Algeria: The Arab World’s Next Revolt?360°ANALYSIS
With President Bouteflika recovering from a stroke in a French hospital, Algeria's rising tension among soccer fans could lead the country towards an uprising, argues James M. Dorsey.
Algeria is competing to be the next Arab nation to witness a popular revolt. That is assuming soccer is a barometer of rising discontent in a region experiencing a wave of mass protests that have already toppled the leaders of Egypt, Tunisia, Libya, and Yemen, and sparked civil war in Syria.
In fact, there is increasingly little doubt that soccer, a historic nucleus of protest in Algeria, is signaling that popular discontent could again spill into the streets of Algiers and other major cities. Two years ago, protesters inspired by events in Egypt and Tunisia, ultimately pulled back from the brink despite the toppling of Egyptian President Hosni Mubarak and Tunisia’s Zine El Abidine Ben Ali.
Now, in circumstances similar to Saudi Arabia, protests are mounting amid uncertainty about the future as Algeria’s aging leadership struggles with a series of natural deaths and the effects of health problems among its key remaining members.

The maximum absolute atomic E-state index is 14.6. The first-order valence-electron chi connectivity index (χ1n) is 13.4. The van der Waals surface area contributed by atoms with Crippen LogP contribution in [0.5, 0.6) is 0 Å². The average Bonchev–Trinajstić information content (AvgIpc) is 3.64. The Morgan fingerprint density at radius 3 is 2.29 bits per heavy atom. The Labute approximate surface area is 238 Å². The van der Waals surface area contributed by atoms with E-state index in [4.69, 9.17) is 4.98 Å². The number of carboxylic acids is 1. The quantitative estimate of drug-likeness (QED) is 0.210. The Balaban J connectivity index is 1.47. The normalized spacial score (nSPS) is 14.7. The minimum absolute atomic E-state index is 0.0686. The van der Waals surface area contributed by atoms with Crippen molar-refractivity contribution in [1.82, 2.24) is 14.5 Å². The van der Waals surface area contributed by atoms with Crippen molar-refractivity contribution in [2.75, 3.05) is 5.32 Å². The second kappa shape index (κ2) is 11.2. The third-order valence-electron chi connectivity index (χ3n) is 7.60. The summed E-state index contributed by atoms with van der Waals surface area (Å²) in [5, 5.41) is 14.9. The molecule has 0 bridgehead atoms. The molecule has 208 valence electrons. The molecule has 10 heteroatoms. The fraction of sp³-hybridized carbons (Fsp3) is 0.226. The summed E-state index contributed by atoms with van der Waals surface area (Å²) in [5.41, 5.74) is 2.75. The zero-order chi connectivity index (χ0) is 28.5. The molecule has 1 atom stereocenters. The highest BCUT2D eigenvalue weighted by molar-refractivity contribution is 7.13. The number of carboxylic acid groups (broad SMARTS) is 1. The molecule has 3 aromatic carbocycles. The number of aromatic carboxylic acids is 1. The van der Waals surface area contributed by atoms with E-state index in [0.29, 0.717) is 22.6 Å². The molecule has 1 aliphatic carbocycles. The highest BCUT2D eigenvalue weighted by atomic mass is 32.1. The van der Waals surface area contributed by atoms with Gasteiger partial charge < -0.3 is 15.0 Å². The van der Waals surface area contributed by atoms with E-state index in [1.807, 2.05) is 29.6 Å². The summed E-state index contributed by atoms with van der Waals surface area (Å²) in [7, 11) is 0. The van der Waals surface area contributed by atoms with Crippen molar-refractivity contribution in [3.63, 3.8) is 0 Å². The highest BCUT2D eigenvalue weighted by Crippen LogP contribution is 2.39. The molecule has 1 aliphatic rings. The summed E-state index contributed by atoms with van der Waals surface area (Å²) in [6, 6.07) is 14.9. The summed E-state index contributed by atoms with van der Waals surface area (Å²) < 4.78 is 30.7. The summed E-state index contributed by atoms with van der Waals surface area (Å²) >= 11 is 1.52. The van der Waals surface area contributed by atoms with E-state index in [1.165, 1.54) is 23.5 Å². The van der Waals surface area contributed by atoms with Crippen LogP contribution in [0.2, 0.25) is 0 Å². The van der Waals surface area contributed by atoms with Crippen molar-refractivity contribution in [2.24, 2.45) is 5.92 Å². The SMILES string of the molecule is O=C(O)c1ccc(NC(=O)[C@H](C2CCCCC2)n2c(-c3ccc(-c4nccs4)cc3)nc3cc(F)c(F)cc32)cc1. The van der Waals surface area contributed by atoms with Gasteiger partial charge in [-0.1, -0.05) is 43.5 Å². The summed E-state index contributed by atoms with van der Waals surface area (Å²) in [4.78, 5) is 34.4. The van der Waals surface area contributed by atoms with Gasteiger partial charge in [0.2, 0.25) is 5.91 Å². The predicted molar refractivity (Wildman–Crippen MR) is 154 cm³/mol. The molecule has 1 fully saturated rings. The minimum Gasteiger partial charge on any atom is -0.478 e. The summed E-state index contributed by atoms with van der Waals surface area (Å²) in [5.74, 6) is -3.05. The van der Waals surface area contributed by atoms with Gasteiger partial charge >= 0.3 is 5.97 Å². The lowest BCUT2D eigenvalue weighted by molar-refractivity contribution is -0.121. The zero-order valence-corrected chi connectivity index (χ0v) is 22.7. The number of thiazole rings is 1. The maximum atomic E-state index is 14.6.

Soccer fans earlier this month demonstrated their disdain for the fate of 76-year-old President Abdelaziz Bouteflika, who is recovering from a stroke in a Paris hospital, by cheering their team for days in the streets of Algiers in advance of an upcoming championship. Similarly, fans interrupted a moment of silence in a stadium to commemorate the death of a former leader by chanting: “Bouteflika is next.”
Bouteflika’s illness follows the death in the past year of two former presidents, Ahmed Ben Bella and Chadli Benjedid, as well as Ali Kafi, who served as a transition leader in the early 1990s while the military fought Islamist forces who had won elections in a brutal war that left some 100,000 people dead.
The memory of that war and the military-dominated regime’s liberal social spending, temporarily took the wind out of the demonstrators’ sails and persuaded them in 2011 to shy away from staging a full-fledged revolt.
Bouteflika’s stroke threatens to change that.
"If there is not real democratic transition, there will be an uprising…we will return to the violence of the 1990s," warned Chafiq Mesbah, a former member of Algeria's intelligence service and now a political analyst, in an interview with the Associated Press.
The most recent protests are part of an upsurge in soccer-related violence in Algeria; an indicator that increased wages and government social spending is failing to compensate for frustration with the failure of the country’s gerontocracy — in control since independence — to share power with a younger generation, create jobs, and address housing problems.
Dozens of people, including a player, were injured six months ago when supporters of Jeunesse Sportive de la Saoura (JSS) stormed the pitch during a premier league match in their home stadium in Meridja in the eastern province of Bechar against Algiers-based Union Sportive de la Médina d'El Harrach (USM). The incident followed a massive brawl between players and fans after a Libya-Algeria Africa Cup of Nations qualifier.